- Open Apple Music and go to Account > View My Account from the menu bar.
- Under the Apple ID Summary section, click the option to Change Country or Region.
- Select the new country you want to change to.
- After agreeing to the Terms and Conditions, enter the payment information and billing address for your new country and tap Done.
Method 2: Create a Second Apple ID Account for Another Country
Creating a second Apple ID account is the best way to switch iTunes and the App Store to a different country temporarily. You don’t need a foreign payment method and it’s easy to switch back and forth between your old account and the new one within the App Store itself.
The easiest way to create a new Apple ID account is directly on your device. When you do so, make sure you select the right country for your new account. You’ll need to confirm this by adding a billing address in that country and verifying your account with an email address (and possibly a phone number as well).
You can use any phone number, even if it’s from a different country. But you need to use a new email address that isn’t linked to an existing Apple ID account.
On an iPhone, iPad, or iPod touch:
- Go to Settings > [Your Name] > Sign Out.
- Choose which iCloud data to save to your device and tap Sign Out.
- Open the App Store and tap the Account icon in the top-right corner, then choose to Create New Apple ID.
- Select your new country beneath the email address and password fields.
- Enter an email address and password to use with your new account. You can’t use an email address associated with another Apple ID account.
- Tap Next and fill in every requested Apple ID field. If you don’t have a payment method for this country, choose None. Even without a payment method, you need to find a billing address you can use in this country.
- Tap Done when you’re finished to create your new account.
Top Up Your Account With an iTunes Gift Card
After you create a new Apple ID account or change the settings on your existing account, you should be able to access content from iTunes or the App Store in the new country of your choice.
To make purchases, you need to ensure your payment information and billing address matches your new country. Alternatively, buy an international gift card and use it to add credit to your account. Learn all there is to know about iTunes Gift Cards before buying one to make sure you get what you need.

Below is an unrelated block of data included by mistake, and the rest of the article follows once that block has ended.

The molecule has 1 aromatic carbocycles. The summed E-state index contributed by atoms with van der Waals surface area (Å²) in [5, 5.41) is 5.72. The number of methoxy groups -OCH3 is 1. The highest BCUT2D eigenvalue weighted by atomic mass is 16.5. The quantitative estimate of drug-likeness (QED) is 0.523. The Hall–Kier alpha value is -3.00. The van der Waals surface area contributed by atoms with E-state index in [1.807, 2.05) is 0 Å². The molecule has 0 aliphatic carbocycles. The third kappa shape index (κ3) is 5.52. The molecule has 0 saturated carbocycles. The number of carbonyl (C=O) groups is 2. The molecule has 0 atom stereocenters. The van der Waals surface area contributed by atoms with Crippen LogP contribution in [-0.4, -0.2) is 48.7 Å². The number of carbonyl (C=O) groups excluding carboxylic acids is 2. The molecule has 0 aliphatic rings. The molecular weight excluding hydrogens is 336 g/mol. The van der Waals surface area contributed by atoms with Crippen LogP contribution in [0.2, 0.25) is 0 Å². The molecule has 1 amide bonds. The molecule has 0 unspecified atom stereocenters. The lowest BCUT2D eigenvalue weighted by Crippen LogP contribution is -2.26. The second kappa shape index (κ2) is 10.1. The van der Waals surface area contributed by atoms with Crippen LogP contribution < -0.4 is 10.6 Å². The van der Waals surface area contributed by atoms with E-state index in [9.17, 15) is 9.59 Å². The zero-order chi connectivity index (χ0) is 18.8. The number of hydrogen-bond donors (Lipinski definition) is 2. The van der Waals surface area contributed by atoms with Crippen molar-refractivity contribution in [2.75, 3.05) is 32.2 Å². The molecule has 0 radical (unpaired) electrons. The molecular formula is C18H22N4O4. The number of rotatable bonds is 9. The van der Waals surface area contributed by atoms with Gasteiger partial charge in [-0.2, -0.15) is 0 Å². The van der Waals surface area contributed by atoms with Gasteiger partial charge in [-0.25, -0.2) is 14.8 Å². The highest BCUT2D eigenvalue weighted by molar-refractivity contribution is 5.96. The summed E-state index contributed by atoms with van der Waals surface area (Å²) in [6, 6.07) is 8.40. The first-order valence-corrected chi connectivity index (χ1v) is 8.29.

Read the full article: What to Know Before Changing iTunes and App Store Country
Linux has long been synonymous with bootable flash drives, whether it’s to fix some sort of problem with your primary operating system, or for trying various distros.
There are a few ways to create an Ubuntu (or other Linux) bootable USB drive for Mac. You can go the freeware route for an easy option, or put a little bit of time into creating the drive yourself using Terminal. Let’s look at both methods.
First: Prepare Your USB Drive
When you’re looking to create a bootable Linux USB drive on a Mac, the first step is to make sure you’ve got the right USB drive for the job, and that it’s formatted correctly to avoid any problems.
Some Linux variants may require larger volumes, so pay attention to the requirements when downloading. Generally speaking, anything above 4GB will do the job. Others don’t have any strict requirements, but formatting to FAT beforehand is a good idea regardless.
Warning: Everything on your drive will be erased when you do this!
- Insert your USB drive into your Mac and launch Disk Utility (under Applications > Utilities, or search for it using Spotlight with Cmd + Space).
- Select your USB device in the menu on the left, then click Erase.
- Give it a name and choose MS-DOS (FAT) under Format and GUID Partition Map under Scheme.
- Hit Erase to apply the changes. If it fails, try again—sometimes the system doesn’t unmount the volume in time and the process will be unable to complete.
If you have persistent problems, try another USB drive. Now download a Linux distro to install on your USB stick, and you’re ready to get started.
Make a Bootable Linux USB Drive With Etcher
balenaEtcher is a free open source tool for burning disc images onto USB and SD drives. It makes creating bootable devices completely foolproof:
- Grab your desired Linux image, then download Etcher and install it.
- Insert your USB stick, then launch Etcher.
- Click Select image and find the Linux image you downloaded—Etcher supports IMG, ISO, and ZIP, among others.
- Ensure the correct USB device is selected—hit Change to see a list of connected devices.
- Finalize the process by clicking Flash and wait for the process to complete.